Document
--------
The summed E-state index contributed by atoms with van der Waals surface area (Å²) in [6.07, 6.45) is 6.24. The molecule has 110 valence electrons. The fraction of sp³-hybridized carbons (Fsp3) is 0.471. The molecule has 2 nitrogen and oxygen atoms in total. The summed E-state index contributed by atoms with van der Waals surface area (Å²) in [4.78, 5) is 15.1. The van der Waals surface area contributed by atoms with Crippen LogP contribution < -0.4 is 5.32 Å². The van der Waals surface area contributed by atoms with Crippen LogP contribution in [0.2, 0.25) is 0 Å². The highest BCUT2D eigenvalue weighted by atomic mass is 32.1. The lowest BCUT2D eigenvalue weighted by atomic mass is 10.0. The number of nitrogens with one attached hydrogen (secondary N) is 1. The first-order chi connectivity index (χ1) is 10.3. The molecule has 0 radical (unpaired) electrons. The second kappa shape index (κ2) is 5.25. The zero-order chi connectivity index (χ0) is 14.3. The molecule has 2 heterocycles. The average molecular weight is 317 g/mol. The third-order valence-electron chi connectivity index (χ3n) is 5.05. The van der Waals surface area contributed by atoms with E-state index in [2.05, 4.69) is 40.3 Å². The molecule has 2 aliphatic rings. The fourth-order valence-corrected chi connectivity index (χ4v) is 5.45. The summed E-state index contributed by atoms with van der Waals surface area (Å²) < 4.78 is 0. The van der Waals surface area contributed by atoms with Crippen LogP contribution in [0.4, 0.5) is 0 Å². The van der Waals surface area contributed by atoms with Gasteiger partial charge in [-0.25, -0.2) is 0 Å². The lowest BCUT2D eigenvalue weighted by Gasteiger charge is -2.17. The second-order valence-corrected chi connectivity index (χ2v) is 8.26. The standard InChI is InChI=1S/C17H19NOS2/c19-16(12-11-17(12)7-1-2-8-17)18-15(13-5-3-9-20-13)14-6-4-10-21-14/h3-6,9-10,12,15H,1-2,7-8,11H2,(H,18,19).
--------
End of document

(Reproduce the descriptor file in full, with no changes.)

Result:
The summed E-state index contributed by atoms with van der Waals surface area (Å²) in [6.07, 6.45) is 6.24. The molecule has 110 valence electrons. The fraction of sp³-hybridized carbons (Fsp3) is 0.471. The molecule has 2 nitrogen and oxygen atoms in total. The summed E-state index contributed by atoms with van der Waals surface area (Å²) in [4.78, 5) is 15.1. The van der Waals surface area contributed by atoms with Crippen LogP contribution < -0.4 is 5.32 Å². The van der Waals surface area contributed by atoms with Crippen LogP contribution in [0.2, 0.25) is 0 Å². The highest BCUT2D eigenvalue weighted by atomic mass is 32.1. The lowest BCUT2D eigenvalue weighted by atomic mass is 10.0. The number of nitrogens with one attached hydrogen (secondary N) is 1. The first-order chi connectivity index (χ1) is 10.3. The molecule has 0 radical (unpaired) electrons. The second kappa shape index (κ2) is 5.25. The zero-order chi connectivity index (χ0) is 14.3. The molecule has 2 heterocycles. The average molecular weight is 317 g/mol. The third-order valence-electron chi connectivity index (χ3n) is 5.05. The van der Waals surface area contributed by atoms with E-state index in [2.05, 4.69) is 40.3 Å². The molecule has 2 aliphatic rings. The fourth-order valence-corrected chi connectivity index (χ4v) is 5.45. The summed E-state index contributed by atoms with van der Waals surface area (Å²) < 4.78 is 0. The van der Waals surface area contributed by atoms with Crippen LogP contribution in [0.4, 0.5) is 0 Å². The van der Waals surface area contributed by atoms with Gasteiger partial charge in [-0.25, -0.2) is 0 Å². The lowest BCUT2D eigenvalue weighted by Gasteiger charge is -2.17. The second-order valence-corrected chi connectivity index (χ2v) is 8.26. The standard InChI is InChI=1S/C17H19NOS2/c19-16(12-11-17(12)7-1-2-8-17)18-15(13-5-3-9-20-13)14-6-4-10-21-14/h3-6,9-10,12,15H,1-2,7-8,11H2,(H,18,19).